Present tense[edit]

This tense is generally used to express some condition on which a future action or event is affirmed. It is therefore erroneously considered by some grammarians, as an elliptical form of the future.

  • If I love, if he love, if we love, if you love, if they love.

In this tense, the auxiliary do is sometimes employed: as,

  • "If you do prosper my way."—Genesis, xxiv, 42.
  • "If he do not utter it."—Leviticus, v, 1.
  • "If he do but intimate his desire."—Murray's Key, p. 207.
  • "If he do promise, he will certainly perform."—Ib., p. 208.
  • "An event which, if it ever do occur, must occur in some future period."—Hiley's Gram., 3d Ed., Lond., p. 89.
  • "If he do but promise, you are safe."—Ib., 89.
  • "Until old experience do attain to something like prophetic strain."—Milton: Il Penseroso.

Past tense[edit]

  • If I loved, if he loved, if we loved, if you loved, if they loved.

This tense, like the past of the potential mood, with which it is frequently connected, is properly an aorist, or indefinite tense; for it may refer to time past, present, or future: as,

  • "If therefore perfection were by the Levitical priesthood, what further need was there that an other priest should rise?"—Heb., vii, 11.
  • "They must be viewed exactly in the same light, as if the intention to purchase now existed."—Murray's Parsing Exercises, p. 24.
  • "If it were possible, they shall deceive the very elect."—Matt., xxiv, 24.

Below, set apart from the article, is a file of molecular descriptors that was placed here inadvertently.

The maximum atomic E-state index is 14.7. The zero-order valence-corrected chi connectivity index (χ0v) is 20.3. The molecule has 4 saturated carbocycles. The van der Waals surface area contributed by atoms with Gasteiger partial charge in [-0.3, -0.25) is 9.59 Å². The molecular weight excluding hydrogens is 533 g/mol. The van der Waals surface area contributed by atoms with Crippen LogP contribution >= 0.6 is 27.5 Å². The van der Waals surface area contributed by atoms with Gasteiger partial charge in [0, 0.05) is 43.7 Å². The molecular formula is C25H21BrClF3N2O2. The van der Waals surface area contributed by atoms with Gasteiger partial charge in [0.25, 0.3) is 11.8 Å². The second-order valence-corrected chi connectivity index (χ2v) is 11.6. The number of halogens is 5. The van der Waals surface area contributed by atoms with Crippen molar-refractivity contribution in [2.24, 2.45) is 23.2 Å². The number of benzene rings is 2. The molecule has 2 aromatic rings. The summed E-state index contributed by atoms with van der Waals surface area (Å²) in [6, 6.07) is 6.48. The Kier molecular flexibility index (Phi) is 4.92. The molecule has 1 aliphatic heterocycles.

• "If the whole body were an eye, where were the hearing?"—1 Corinthians, xii, 17.
  • "If the thankful refrained, it would be pain and grief to them."—Atterbury.

Imperative mood[edit]

The imperative mood is that form of the verb, which is used in commanding, exhorting, entreating, or permitting. It is commonly used only in the second person of the present tense.

  • Love [you,] or do you love.

See, conjugated in simple form[edit]

The verb see is an irregular active verb.

Morphological forms[edit]

Present Past Present Participle Past Participle
See. Saw. Seeing. Seen.

Participles[edit]

Present  Past   Past Perfect
Seeing.  Seen.  Having seen.

Infinitive mood[edit]

  • Present tense. To see.
  • Perfect tense. To have seen.

Indicative mood[edit]

  • Present tense. I see, he sees, we see, you see, they see.
  • Past tense. I saw, he saw, we saw, you saw, they saw.
  • Perfect tense. I have seen, he has seen, we have seen, you have seen, they have seen.
  • Past perfect tense. I had seen, he had seen, we had seen, you had seen, they had seen.
  • First-future tense. I shall see, he will see, we shall see, you will see, they will see.
  • Second-future tense. I shall have seen, he will have seen, we shall have seen, you will have seen, they will have seen.

Potential mood[edit]

  • Present tense. I may see, he may see, we may see, you may see, they may see.
  • Past tense. I might see, he might see, we might see, you might see, they might see.
  • Perfect tense. I may have seen, he may have seen, we may have seen, you may have seen, they may have seen.
  • Past perfect tense. I might have seen, he might have seen, we might have seen, you might have seen, they might have seen.

Subjunctive mood[edit]

  • Present tense. If I see, if he see, if we see, if you see, if they see.
  • Past tense. If I saw, if he saw, if we saw, if you saw, if they saw.